The Artist's Hand, 1991
Canadian (Inuit), 1956
Brazilian soapstone, serpentine, antler, and sinew
47 x 40.7 x 25.5 cm
National Gallery of Canada (no. 41481)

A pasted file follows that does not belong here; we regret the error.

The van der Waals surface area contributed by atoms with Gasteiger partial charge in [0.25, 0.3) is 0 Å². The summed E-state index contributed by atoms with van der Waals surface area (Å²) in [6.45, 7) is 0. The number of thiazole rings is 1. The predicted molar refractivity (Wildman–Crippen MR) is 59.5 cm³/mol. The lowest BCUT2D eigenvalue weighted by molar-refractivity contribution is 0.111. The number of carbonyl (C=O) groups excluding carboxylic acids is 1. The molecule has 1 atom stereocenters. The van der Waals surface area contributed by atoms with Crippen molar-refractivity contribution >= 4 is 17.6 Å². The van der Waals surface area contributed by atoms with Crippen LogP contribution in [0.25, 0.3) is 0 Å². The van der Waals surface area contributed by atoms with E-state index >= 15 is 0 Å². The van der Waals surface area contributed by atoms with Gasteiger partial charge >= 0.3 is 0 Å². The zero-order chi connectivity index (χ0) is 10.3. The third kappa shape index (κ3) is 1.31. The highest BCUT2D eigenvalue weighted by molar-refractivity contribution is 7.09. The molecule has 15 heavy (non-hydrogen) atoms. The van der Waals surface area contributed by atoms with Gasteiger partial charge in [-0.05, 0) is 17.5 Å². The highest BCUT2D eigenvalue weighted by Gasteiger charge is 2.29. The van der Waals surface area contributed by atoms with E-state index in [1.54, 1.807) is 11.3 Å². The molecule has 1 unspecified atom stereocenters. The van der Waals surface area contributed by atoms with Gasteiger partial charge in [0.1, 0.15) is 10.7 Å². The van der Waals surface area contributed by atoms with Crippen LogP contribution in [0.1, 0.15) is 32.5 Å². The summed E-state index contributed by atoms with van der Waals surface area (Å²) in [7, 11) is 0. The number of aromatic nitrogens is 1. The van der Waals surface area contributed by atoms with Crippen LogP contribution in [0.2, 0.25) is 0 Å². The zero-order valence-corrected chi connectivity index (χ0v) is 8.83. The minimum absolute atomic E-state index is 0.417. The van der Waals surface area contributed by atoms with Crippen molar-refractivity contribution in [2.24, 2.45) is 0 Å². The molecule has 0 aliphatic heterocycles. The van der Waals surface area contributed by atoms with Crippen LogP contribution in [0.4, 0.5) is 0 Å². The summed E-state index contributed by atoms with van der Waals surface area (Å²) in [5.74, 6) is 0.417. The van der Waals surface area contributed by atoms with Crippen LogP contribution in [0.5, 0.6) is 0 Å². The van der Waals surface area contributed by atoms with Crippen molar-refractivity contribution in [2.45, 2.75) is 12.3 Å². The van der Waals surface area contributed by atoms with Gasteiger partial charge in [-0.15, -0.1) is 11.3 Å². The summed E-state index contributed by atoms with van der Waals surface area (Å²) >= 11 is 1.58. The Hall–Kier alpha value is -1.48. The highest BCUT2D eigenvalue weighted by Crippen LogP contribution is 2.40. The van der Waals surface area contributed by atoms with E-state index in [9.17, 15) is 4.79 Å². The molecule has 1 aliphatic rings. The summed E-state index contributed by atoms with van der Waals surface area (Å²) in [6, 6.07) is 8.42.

Arnaqurk Ashevak created The Artist's Hand when he was invited to attend the Indigenous Artists' Workshop at the Banff Centre for Fine Arts in 1991, the theme for which was "neo-mythology." The experience provided an opportunity for the artist to work with materials not traditionally used in Inuit sculpture, including Brazilian soapstone and clay. The branch, with its spikes and berries, is representative of the kind of sculpture for which Ashevak is well known. Here he sits these elements on top of a mold of his own left hand, creating an unusual and eloquent self-portrait. Using the metaphor of a growing plant, The Artist's Hand materializes the creative act of sculpture so intimately tied to artistic expression in Canada’s Arctic communities.